Versions Compared

Key

  • This line was added.
  • This line was removed.
  • Formatting was changed.
Comment: Migrated to Confluence 4.0

The Replace Inheritance with Delegation refactoring (sometimes known as Replace Implementation Inheritance With Composition) provides a systematic way to replace inheritance hierarchies.

Inheritance hierarchies allow system designers to elegantly express relationships between different types of objects in a system. However, such hierarchies can be difficult to implement and refactor. Many developers favour restricting the use of inheritance hierarchies to very simple scenarios. If you started out using inheritance hierarchies (perhaps you had a simple scenario to start with) but are now finding the inheritance hierarchy is now getting in the way, apply this pattern.

Property Example

Suppose we have the following property-centric class:

Code Block
class Person {
    def name
    def age
    def nationality
}

We might have a related class such as this:

Code Block
class StaffMemberUsingInheritance extends Person {
    def salary
}

For this simple case, we can stop here. For more complicated cases, the inheritance might start getting in the way. Here is how you can remove it using traditional delegation:

Code Block
class StaffMemberUsingDelegation {
    private delegate = new Person()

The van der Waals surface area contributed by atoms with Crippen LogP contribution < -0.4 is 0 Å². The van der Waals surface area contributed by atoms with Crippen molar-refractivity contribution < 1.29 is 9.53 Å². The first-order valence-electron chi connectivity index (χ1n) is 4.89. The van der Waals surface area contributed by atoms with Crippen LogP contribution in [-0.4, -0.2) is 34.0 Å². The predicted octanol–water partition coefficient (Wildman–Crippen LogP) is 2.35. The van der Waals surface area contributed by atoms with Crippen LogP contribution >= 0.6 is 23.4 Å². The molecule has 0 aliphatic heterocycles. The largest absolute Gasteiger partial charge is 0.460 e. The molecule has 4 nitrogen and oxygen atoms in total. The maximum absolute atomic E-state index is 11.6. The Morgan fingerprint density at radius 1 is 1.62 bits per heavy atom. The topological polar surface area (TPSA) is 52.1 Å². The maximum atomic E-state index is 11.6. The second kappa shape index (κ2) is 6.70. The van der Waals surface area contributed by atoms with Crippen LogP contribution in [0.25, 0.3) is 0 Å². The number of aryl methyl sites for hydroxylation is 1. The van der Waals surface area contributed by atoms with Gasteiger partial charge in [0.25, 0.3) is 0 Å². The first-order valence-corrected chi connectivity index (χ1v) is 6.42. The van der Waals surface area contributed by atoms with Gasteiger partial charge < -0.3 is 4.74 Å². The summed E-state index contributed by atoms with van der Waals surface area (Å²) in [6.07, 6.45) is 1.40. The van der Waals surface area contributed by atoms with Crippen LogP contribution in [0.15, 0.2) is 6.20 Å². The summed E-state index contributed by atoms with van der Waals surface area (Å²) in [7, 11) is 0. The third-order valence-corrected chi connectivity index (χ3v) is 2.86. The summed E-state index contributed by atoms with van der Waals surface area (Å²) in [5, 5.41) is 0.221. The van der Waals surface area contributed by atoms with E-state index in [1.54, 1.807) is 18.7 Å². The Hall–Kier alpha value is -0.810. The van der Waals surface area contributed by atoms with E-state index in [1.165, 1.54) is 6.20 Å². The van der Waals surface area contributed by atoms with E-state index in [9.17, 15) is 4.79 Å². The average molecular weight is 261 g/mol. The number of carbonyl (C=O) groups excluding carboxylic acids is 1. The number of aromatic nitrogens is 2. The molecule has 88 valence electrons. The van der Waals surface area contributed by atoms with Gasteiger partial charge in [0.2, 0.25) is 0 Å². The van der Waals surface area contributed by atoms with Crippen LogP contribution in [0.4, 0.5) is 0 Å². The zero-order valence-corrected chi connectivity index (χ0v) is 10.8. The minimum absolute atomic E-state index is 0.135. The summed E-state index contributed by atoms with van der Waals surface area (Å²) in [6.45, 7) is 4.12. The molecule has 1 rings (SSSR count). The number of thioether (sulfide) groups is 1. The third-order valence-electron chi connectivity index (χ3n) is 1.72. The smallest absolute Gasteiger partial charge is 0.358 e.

def salary
    def getName() {
        delegate.name
    }
    def setName(name) {
        delegate.name = name
    }
    def getAge() {
        delegate.age
    }
    def setAge(age) {
        delegate.age = age
    }
    def getNationality() {
        delegate.nationality
    }
    def setNationality(nationality) {
        delegate.nationality = nationality
    }
}

It looks like we have greatly increased the size of our code. This is because the earlier example was making using of Groovy's compact property notation which we can't use in this case. We should notice however, that most of this code is fairly boiler-plate in style.

Even though this example is not too bad, it becomes annoying to have to read, write and maintain this boiler-plate code. Instead, we can make use of Groovy's Meta-Programming capabilities as follows:

Code Block
class StaffMemberUsingMOP {
    private delegate = new Person()
    private hasLocalProperty(name) {
        metaClass.properties.collect{ it.name }.contains(name)
    }
    def salary
    StaffMemberUsingMOP(Map map) {
        map.each{ k, v -> setProperty(k, v) }
    }
    void setProperty(String name, value) {
        if (hasLocalProperty(name)) this.@"$name" = value 
        else delegate.setProperty(name, value)
    }
    def getProperty(String name) {
        if (hasLocalProperty(name)) return this.@"$name"
        else return delegate.getProperty(name)
    }
}

We can use the above classes with this script code:

Code Block
def p1 = new StaffMemberUsingInheritance(name:'Tom', age:20, nationality:'French', salary:1000)
def p2 = new StaffMemberUsingDelegation(name:'Dick', age:25, nationality:'German', salary:1100)
def p3 = new StaffMemberUsingMOP(name:'Harry', age:30, nationality:'Dutch', salary:1200)
describe(p1)
describe(p2)
describe(p3)

With the result being:

Code Block
Tom has a salary of 1000
Dick has a salary of 1100
Harry has a salary of 1200

Method Example